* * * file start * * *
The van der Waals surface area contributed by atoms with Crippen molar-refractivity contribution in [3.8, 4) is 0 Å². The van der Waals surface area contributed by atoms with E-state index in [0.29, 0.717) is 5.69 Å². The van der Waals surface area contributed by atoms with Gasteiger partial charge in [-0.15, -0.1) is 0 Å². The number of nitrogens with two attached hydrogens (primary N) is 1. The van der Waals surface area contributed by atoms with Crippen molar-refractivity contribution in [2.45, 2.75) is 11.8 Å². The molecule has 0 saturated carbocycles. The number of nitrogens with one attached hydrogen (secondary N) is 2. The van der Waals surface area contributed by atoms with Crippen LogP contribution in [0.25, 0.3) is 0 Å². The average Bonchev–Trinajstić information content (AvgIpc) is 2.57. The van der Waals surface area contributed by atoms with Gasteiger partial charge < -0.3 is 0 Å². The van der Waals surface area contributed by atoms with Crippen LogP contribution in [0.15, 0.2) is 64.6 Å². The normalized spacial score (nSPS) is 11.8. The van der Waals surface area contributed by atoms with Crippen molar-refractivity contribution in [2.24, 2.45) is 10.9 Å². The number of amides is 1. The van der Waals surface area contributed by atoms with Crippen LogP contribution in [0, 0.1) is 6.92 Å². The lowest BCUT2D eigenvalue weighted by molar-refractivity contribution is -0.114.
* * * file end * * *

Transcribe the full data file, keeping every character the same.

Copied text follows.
The van der Waals surface area contributed by atoms with Crippen molar-refractivity contribution in [3.8, 4) is 0 Å². The van der Waals surface area contributed by atoms with E-state index in [0.29, 0.717) is 5.69 Å². The van der Waals surface area contributed by atoms with Gasteiger partial charge in [-0.15, -0.1) is 0 Å². The number of nitrogens with two attached hydrogens (primary N) is 1. The van der Waals surface area contributed by atoms with Crippen molar-refractivity contribution in [2.45, 2.75) is 11.8 Å². The molecule has 0 saturated carbocycles. The number of nitrogens with one attached hydrogen (secondary N) is 2. The van der Waals surface area contributed by atoms with Crippen LogP contribution in [0.25, 0.3) is 0 Å². The average Bonchev–Trinajstić information content (AvgIpc) is 2.57. The van der Waals surface area contributed by atoms with Gasteiger partial charge < -0.3 is 0 Å². The van der Waals surface area contributed by atoms with Crippen LogP contribution in [0.15, 0.2) is 64.6 Å². The normalized spacial score (nSPS) is 11.8. The van der Waals surface area contributed by atoms with Crippen molar-refractivity contribution in [2.24, 2.45) is 10.9 Å². The number of amides is 1. The van der Waals surface area contributed by atoms with Crippen LogP contribution in [0, 0.1) is 6.92 Å². The lowest BCUT2D eigenvalue weighted by molar-refractivity contribution is -0.114.